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IAm Marc Eulerich

Blogs Marc Eulerich, PHD, CIA Nov 29, 2022

Basketball is a team sport! And even though great basketball players like Michael Jordan, Larry Bird, or Kobe Bryant could decide games on their own, it was the players alongside the superstars who determined the team's long-term success.

This knowledge, that together a team can achieve great things, has always motivated me and has led to new successes in my life. This holds true in both my professional career and in other areas, like sports.

I am 41 years old, married, and the father of a wonderful daughter. I work as a professor of internal auditing at the University of Duisburg-Essen and head the Center for Internal Auditing Excellence there. And in addition to educating students in the field of internal auditing and conducting research on a wide variety of internal auditing topics, I play basketball as a favorite hobby.

This year, I was very fortunate to be a small part of a great team and play in the 40+ national championship. My role was definitely not as the best player, definitely not as a special player — but always as a team player. And somehow, the great performance of my team made it possible for me to be called up and even score, too. In every game of the "Elite Eight" tournament, one or another player from my team was dominant and successful. Also, in every game, one or two players did not play their best game. Nevertheless, it was clear to all of us: We wanted to win together! And if necessary, we would also lose together. Fortunately, we were successful in this "Mission for Gold" and became the German champions in our age group. It was the combination of the great team performance, great individual players, and supplementary players who supported the team on the court for anywhere from a few minutes to the whole game that led the team from the bench to success.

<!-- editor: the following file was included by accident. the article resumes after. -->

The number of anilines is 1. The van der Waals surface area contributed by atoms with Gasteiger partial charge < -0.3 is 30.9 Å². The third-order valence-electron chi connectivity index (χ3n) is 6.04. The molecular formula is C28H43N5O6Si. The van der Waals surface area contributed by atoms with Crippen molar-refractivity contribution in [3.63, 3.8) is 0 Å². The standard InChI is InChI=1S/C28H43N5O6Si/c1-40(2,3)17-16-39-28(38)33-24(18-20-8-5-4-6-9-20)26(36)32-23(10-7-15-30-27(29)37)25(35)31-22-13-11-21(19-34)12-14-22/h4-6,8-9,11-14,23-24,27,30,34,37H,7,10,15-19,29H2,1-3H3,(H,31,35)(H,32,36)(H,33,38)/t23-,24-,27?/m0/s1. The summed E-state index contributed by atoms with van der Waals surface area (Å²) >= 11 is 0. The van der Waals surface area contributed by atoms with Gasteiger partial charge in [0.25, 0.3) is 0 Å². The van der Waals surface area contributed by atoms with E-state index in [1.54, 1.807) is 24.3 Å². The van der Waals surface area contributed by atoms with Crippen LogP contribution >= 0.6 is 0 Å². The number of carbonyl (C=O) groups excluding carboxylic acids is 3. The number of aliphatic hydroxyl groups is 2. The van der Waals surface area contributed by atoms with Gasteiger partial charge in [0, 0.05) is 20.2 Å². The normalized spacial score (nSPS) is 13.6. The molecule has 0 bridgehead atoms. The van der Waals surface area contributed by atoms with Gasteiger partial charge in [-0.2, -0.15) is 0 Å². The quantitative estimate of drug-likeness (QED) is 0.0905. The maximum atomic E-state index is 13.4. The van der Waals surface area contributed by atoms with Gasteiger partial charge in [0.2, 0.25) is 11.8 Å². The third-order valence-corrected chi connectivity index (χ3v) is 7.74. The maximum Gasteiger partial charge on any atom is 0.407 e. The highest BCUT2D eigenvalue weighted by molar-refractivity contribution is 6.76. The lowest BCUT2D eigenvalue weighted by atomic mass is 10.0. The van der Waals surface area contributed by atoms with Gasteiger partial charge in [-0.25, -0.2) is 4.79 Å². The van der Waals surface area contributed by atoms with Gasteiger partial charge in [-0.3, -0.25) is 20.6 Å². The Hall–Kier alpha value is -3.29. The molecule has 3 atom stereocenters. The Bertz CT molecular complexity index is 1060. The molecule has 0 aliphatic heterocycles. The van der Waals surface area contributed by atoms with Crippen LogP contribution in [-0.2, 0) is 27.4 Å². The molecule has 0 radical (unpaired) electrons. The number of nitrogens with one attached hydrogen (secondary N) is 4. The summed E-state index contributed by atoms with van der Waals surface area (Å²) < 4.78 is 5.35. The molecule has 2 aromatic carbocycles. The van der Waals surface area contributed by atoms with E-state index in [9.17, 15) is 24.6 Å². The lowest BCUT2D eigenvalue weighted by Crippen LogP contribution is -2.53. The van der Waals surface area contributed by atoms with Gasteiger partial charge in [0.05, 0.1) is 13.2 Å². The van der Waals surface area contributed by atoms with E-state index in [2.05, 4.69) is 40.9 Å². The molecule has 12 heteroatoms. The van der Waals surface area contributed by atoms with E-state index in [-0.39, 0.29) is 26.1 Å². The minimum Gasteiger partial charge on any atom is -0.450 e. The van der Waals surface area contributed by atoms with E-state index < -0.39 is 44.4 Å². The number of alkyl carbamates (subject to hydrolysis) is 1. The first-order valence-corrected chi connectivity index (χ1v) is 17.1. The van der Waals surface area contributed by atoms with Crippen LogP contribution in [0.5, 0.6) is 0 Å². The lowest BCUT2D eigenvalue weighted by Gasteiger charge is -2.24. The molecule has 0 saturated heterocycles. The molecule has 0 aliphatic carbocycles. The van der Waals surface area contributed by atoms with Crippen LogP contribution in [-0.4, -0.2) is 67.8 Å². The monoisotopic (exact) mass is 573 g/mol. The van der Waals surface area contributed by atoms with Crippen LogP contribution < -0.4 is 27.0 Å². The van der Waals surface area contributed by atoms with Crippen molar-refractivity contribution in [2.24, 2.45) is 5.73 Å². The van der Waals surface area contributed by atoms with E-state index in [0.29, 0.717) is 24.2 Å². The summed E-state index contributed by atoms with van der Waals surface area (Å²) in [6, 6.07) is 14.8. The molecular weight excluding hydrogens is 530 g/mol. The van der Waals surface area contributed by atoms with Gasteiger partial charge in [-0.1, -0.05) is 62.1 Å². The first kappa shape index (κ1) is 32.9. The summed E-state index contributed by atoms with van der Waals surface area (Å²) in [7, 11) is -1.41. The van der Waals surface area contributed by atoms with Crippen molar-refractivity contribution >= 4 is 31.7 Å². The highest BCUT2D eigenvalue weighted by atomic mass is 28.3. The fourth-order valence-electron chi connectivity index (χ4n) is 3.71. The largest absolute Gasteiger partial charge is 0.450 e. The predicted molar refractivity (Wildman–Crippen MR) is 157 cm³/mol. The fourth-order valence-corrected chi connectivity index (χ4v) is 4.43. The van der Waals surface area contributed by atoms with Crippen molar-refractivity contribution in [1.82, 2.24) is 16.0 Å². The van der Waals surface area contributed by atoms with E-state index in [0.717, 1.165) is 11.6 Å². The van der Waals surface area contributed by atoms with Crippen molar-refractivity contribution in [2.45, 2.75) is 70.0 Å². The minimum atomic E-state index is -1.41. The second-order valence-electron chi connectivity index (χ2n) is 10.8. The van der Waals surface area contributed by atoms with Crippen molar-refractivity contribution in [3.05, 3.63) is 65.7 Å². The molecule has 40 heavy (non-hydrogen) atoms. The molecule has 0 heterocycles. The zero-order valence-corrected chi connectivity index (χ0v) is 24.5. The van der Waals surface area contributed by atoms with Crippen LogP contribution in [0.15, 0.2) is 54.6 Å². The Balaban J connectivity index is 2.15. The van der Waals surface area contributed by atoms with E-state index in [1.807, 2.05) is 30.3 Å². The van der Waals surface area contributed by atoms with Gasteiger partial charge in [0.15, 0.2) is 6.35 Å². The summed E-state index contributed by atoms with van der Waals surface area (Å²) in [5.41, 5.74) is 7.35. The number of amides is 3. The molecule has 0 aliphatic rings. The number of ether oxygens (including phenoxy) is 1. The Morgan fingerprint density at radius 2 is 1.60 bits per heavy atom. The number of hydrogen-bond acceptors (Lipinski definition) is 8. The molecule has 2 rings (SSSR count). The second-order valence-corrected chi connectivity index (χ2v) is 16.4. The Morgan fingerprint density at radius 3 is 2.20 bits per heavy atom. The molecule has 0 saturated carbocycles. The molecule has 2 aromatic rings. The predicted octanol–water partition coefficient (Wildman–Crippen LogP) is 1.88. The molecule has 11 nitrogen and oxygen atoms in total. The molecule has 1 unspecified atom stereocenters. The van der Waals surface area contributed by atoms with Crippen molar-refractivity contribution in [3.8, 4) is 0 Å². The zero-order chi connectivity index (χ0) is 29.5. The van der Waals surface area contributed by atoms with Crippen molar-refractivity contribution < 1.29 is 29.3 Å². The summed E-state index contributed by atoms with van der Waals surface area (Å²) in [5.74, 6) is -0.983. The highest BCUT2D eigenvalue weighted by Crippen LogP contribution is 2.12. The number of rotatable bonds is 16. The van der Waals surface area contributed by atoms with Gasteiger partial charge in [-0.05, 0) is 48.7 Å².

This win is probably my greatest sporting success and reflects my attitude as an internal auditor and professor for this wonderful profession:

Internal auditors sometimes have to make the decisive throw on their own! But most of the time they play as a team with fantastic teammates and hopefully fair opponents. Because then the winning streak is likely to be much longer and the championship awaits them as a success.

And as a professor? I also must understand and accept my role on the team. At times, I am a teacher and leader for my undergraduate and graduate students. At other times, perhaps on a research paper with other researchers, I have a smaller role to play. The last 11 years as a professor of internal audit have shown me that I have been successful precisely when our team of different researchers complements each other in the best possible way. Perhaps the strength of one colleague compensates for the weakness of another or the motivation of the team is able to motivate me to new peak performances.

Ultimately, the concept is the same everywhere: We all have to know when we are allowed to lead the team, when we are only expected to perform special tasks as a bench player, or when we might have just been "benched" for the entire season. I am happy that I have a role to play as an internal auditor, as a professor, as an athlete, and as a father, and I am looking forward to many more successes on my different kinds of teams in the future.

Marc Eulerich, PHD, CIA

Professor for the Mercator School of Management and head of the Center for Internal Auditing Excellence , Universität Duisburg-Essen, Duisburg, Germany